Coronavirus and Rising Bitcoin Prices – Pure Coincidence?
January 2020 was Bitcoin’s best month since 2013, and analysts are looking at the outbreak of the coronavirus for an explanation. Is there a connection?
With a closing price of $9,335, the leading cryptocurrency gained more than 29% since the beginning of the year. The outbreak of the coronavirus is said to have pushed the price of Bitcoin. Forbes even writes that Bitcoin could “explode” due to the spread of the virus.
The argument is well-known: Bitcoin may serve as a safe haven asset in times of global uncertainty. The outbreak of the virus has already had negative consequences for the Chinese economy, which is why the Shanghai Composite Index also lost in value last month. Bitcoin can protect investors from these losses.
Bitcoin as a safe haven?
Nigel Green, CEO of the consulting firm deVere Group, argues the recent Bitcoin rally was correlated with the increasing spread of the coronavirus. “The more individual cases that are identified, the more countries around the world that are affected, and the greater the impact on traditional financial markets, the higher the price of bitcoin has jumped,” says Green.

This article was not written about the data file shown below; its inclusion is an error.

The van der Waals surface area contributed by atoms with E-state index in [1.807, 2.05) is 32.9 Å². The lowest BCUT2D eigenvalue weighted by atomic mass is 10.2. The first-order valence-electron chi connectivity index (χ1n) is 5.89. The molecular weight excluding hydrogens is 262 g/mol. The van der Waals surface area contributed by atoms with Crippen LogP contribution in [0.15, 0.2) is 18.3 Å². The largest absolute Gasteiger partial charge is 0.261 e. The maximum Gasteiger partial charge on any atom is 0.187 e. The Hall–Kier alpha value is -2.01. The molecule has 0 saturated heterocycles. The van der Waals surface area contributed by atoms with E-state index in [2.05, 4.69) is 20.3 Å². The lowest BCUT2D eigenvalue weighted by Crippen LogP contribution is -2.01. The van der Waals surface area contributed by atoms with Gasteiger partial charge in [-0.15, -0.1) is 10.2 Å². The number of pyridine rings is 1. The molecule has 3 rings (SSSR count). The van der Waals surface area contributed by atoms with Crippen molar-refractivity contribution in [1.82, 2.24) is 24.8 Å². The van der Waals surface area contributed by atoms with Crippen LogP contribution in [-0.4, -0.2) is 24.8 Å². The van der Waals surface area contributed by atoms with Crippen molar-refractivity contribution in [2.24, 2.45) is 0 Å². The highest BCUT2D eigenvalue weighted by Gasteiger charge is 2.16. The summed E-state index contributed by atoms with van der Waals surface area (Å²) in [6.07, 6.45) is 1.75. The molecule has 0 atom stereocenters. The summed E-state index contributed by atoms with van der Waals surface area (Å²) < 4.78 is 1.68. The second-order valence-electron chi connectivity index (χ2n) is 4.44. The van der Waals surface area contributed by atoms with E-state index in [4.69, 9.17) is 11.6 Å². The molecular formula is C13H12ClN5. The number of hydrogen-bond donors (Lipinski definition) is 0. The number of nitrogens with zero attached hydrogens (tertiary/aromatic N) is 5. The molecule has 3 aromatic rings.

The argument makes sense. Rising Bitcoin prices also accompanied the US-Iran crisis in early January. And even though Bitcoin is not a classic safe-haven asset because of its high volatility, it can function as a crisis hedge, as the price is uncorrelated with other asset classes. Thus, if investors lose money with stocks or other assets, Bitcoin may compensate for these losses, at least partly.
Coronavirus was not the sole price driver
But analysts looking at China to explain Bitcoin’s January movements may also look at the end of the Chinese New Year. During the entire New Year’s week, billions of dollars were parked on the sideline. As soon as the festivities were over, the trading volumes picked up again.
Additionally, there are technical price drivers: The Bitcoin Mining Difficulty was downgraded in December for the first time in twelve months, suggesting that there were fewer miners and therefore less supply. A downgrade of the Mining Difficulty typically indicates the end of a bear market. Also, the Bitcoin halving due in May is now approaching fast. As the mining premium will be cut in half, additional supply will decrease.
Looking at the overall picture, the outbreak of the coronavirus may well have had an impact on the price of Bitcoin, but the effect seems exaggerated. Instead, there was a whole series of price drivers which together led to a terrific start into the new year.